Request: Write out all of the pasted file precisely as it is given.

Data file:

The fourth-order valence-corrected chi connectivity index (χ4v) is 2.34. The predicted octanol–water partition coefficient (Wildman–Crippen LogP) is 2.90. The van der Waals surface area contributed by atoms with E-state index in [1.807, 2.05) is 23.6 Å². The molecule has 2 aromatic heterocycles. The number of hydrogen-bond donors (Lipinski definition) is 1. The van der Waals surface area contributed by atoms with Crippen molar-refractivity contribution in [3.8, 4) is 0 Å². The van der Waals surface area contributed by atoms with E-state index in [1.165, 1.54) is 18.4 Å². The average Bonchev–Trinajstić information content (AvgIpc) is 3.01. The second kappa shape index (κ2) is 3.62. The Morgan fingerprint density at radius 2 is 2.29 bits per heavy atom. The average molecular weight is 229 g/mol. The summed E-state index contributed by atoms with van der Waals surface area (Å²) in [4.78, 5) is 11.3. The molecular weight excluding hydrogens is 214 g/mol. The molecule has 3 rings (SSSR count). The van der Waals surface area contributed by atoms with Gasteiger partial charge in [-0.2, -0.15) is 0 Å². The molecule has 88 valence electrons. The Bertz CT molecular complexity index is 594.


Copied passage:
The fourth-order valence-corrected chi connectivity index (χ4v) is 2.34. The predicted octanol–water partition coefficient (Wildman–Crippen LogP) is 2.90. The van der Waals surface area contributed by atoms with E-state index in [1.807, 2.05) is 23.6 Å². The molecule has 2 aromatic heterocycles. The number of hydrogen-bond donors (Lipinski definition) is 1. The van der Waals surface area contributed by atoms with Crippen molar-refractivity contribution in [3.8, 4) is 0 Å². The van der Waals surface area contributed by atoms with E-state index in [1.165, 1.54) is 18.4 Å². The average Bonchev–Trinajstić information content (AvgIpc) is 3.01. The second kappa shape index (κ2) is 3.62. The Morgan fingerprint density at radius 2 is 2.29 bits per heavy atom. The average molecular weight is 229 g/mol. The summed E-state index contributed by atoms with van der Waals surface area (Å²) in [4.78, 5) is 11.3. The molecular weight excluding hydrogens is 214 g/mol. The molecule has 3 rings (SSSR count). The van der Waals surface area contributed by atoms with Gasteiger partial charge in [-0.2, -0.15) is 0 Å². The molecule has 88 valence electrons. The Bertz CT molecular complexity index is 594.